Top 10: Brands in the World
The most valuable brands in the world are worth an astonishing amount of money, more than some sizable national economies’ entire GDP.
Interbrand has released its Best Global Brands report for 2014, with some representation from Europe making it into the list of global heavyweights.
READ MORE: Top 10 Powerful Brands in Europe
Here are the top 10 global brands for 2014:
#10 Mercedes-Benz - $34bn
Arguably boasting the most iconic symbol in the automotive industry, the Mercedes three-pointed star became a registered trademark in 1923. The idea originated in memory of Paul and Adolf Daimler’s father, founder of the company who died 1900 and used the star as a symbol himself. Now the brand is worth $34 billion.
#9 McDonald’s - $42bn
The most famous symbol in food is the McDonald’s yellow M, universally applied on the signs across its 35,000 outlets barring one, one the Champs-Elysées in Paris. The company serves around 68 million customers daily across 119 countries, employing close to two million people.
READ MORE: Top 10 Fast Food Chains in Europe
#8 Toyota - $42bn
Narrowly pipping McDonalds in Japanese car maker Toyota, renowned for its cars’ reliability and efficiency. The slogan Today, Tomorrow, Toyota is one of the most well-remembered to be found in the industry. The company made the list despite being fined $1.2 billion by the U.S. Justice Department in March 2014 and recalling nearly 6.4 million vehicles worldwide just a few weeks later.
#7 Samsung - $45bn
The South Korean technology giant continues to make enormous investments into research and development in its bid to carry on pioneering and outperform fierce rivals Apple. Samsung continues to lead the increasingly competitive global smartphone market by volume and, in 2013, doubled its haul in tablets.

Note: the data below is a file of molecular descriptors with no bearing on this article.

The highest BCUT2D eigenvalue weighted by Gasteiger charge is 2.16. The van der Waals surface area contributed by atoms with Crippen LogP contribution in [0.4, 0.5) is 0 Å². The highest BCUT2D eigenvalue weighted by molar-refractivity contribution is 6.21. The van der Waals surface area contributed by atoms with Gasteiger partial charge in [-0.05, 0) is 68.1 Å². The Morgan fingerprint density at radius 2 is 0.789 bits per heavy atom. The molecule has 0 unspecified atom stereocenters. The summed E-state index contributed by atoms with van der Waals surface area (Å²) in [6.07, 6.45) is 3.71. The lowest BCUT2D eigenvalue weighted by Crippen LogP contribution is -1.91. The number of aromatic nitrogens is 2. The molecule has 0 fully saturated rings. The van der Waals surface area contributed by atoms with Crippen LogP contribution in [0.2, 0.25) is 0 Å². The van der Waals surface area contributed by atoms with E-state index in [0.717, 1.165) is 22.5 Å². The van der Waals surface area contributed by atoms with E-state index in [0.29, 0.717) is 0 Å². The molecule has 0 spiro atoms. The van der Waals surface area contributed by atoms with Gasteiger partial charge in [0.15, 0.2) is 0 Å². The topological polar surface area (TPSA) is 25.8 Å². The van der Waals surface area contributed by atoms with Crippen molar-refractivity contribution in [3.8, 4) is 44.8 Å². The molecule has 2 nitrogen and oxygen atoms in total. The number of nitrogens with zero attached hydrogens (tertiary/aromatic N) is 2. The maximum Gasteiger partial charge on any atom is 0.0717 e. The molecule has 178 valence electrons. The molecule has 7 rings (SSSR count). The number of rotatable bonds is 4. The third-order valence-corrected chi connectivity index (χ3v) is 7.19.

#6 General Electric (GE) - $45bn
GE is shifting its attention on the industrial sector, evidenced by the acquisition of French company Alstom's gas and steam turbine businesses for a massive $16.9 billion. Its Garages global roadshow continues to showcase to the manufacturing sector what the company has to offer, alongside exploring new trends set to emerge in the future.
#5 Microsoft - $51bn
The entrance of Satya Nadella dawns a new era for Microsoft. The new CEO hosted a week-long hackathon to give employees the chance to identify and solve problems both present now and likely to arise in the future. The company is now well-placed to compete in the mobile market following its high-profile acquisition of Nokia.
#4 IBM - $72bn
IBM is turning its attention towards big data and cloud computing, and in a big way. It has announced a partnership with Apple to combine its ability in analytics and huge-scale computing with the grace and quality of user experience associated with the prolific iPad and iPhone creator. Recently the company has spent $3.1 billion in 10 acquisitions, $3.8 billion in net capital expenditures, and $6.2 billion in R&D.
#3 Coca-Cola - $82bn
The world’s most famous drinks brand and largest seller of non-alcoholic beverages has in fact moved down Interbrand’s list from first place in recent years. Although it is encountering difficulties in its home of North America, Coca-Cola is making strides in emerging markets. Its new Coca-Cola Life brand is a version of its drink sweetened naturally, and was released in the UK this year.
#2 Google - $107bn
The go-to search engine for almost everyone, yet a company entering markets across a huge range of industries, including that of driverless vehicles. Other investments include Project Loon, a global network of high-altitude balloons providing Internet access to people in remote areas, and Calico, a biotech company aiming to slow the process of human aging. All of this sits alongside its hugely successful Android mobile phone operating system.
#1 Apple - $119bn
Apple has made enormous investments into revolutionising the people use currency by launching Apple Pay, a mobile solution aimed at replacing the wallet. It also released its highly anticipated wearable product, the Apple Watch.
According to Interbrand: “Not only is Apple using devices to broaden its penetration, it's also credibly extending into new spaces. With the unveiling of Apple Watch-reportedly more capable than any other smartwatch on the market, not least of all in terms of advanced health monitoring-Apple's future will rely heavily on its ability to partner effectively with healthcare companies.”
Interbrand also acknowledged Apple’s ability to bring its products together in a way that allows consumers to use them together. Far from continuing to churn out new ideas, Apple continues to strive towards creating the ultimate user experience, and this includes making better use of the products it already has in its armoury.